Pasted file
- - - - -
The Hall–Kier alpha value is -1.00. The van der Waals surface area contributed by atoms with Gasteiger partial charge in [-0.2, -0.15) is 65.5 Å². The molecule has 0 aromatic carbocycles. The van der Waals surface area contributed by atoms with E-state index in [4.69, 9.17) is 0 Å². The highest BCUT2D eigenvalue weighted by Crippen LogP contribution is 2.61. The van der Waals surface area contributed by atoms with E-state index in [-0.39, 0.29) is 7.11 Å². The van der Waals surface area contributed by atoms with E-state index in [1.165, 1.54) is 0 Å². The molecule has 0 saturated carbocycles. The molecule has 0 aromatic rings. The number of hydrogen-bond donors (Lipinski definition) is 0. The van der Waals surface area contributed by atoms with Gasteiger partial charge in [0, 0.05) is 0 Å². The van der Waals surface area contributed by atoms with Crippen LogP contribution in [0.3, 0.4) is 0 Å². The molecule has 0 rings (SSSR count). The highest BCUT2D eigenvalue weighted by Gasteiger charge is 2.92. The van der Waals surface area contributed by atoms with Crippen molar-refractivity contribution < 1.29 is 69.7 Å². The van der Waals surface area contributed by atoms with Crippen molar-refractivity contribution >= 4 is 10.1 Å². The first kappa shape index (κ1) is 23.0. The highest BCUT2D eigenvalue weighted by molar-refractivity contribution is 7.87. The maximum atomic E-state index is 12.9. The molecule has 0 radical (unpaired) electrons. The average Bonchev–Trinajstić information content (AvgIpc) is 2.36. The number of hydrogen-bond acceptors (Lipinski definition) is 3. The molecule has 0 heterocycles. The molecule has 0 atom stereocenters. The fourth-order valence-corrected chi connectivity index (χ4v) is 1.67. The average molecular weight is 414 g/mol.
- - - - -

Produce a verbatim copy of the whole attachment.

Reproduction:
The Hall–Kier alpha value is -1.00. The van der Waals surface area contributed by atoms with Gasteiger partial charge in [-0.2, -0.15) is 65.5 Å². The molecule has 0 aromatic carbocycles. The van der Waals surface area contributed by atoms with E-state index in [4.69, 9.17) is 0 Å². The highest BCUT2D eigenvalue weighted by Crippen LogP contribution is 2.61. The van der Waals surface area contributed by atoms with E-state index in [-0.39, 0.29) is 7.11 Å². The van der Waals surface area contributed by atoms with E-state index in [1.165, 1.54) is 0 Å². The molecule has 0 saturated carbocycles. The molecule has 0 aromatic rings. The number of hydrogen-bond donors (Lipinski definition) is 0. The van der Waals surface area contributed by atoms with Gasteiger partial charge in [0, 0.05) is 0 Å². The van der Waals surface area contributed by atoms with Crippen LogP contribution in [0.3, 0.4) is 0 Å². The molecule has 0 rings (SSSR count). The highest BCUT2D eigenvalue weighted by Gasteiger charge is 2.92. The van der Waals surface area contributed by atoms with Crippen molar-refractivity contribution < 1.29 is 69.7 Å². The van der Waals surface area contributed by atoms with Crippen molar-refractivity contribution >= 4 is 10.1 Å². The first kappa shape index (κ1) is 23.0. The highest BCUT2D eigenvalue weighted by molar-refractivity contribution is 7.87. The maximum atomic E-state index is 12.9. The molecule has 0 radical (unpaired) electrons. The average Bonchev–Trinajstić information content (AvgIpc) is 2.36. The number of hydrogen-bond acceptors (Lipinski definition) is 3. The molecule has 0 heterocycles. The molecule has 0 atom stereocenters. The fourth-order valence-corrected chi connectivity index (χ4v) is 1.67. The average molecular weight is 414 g/mol.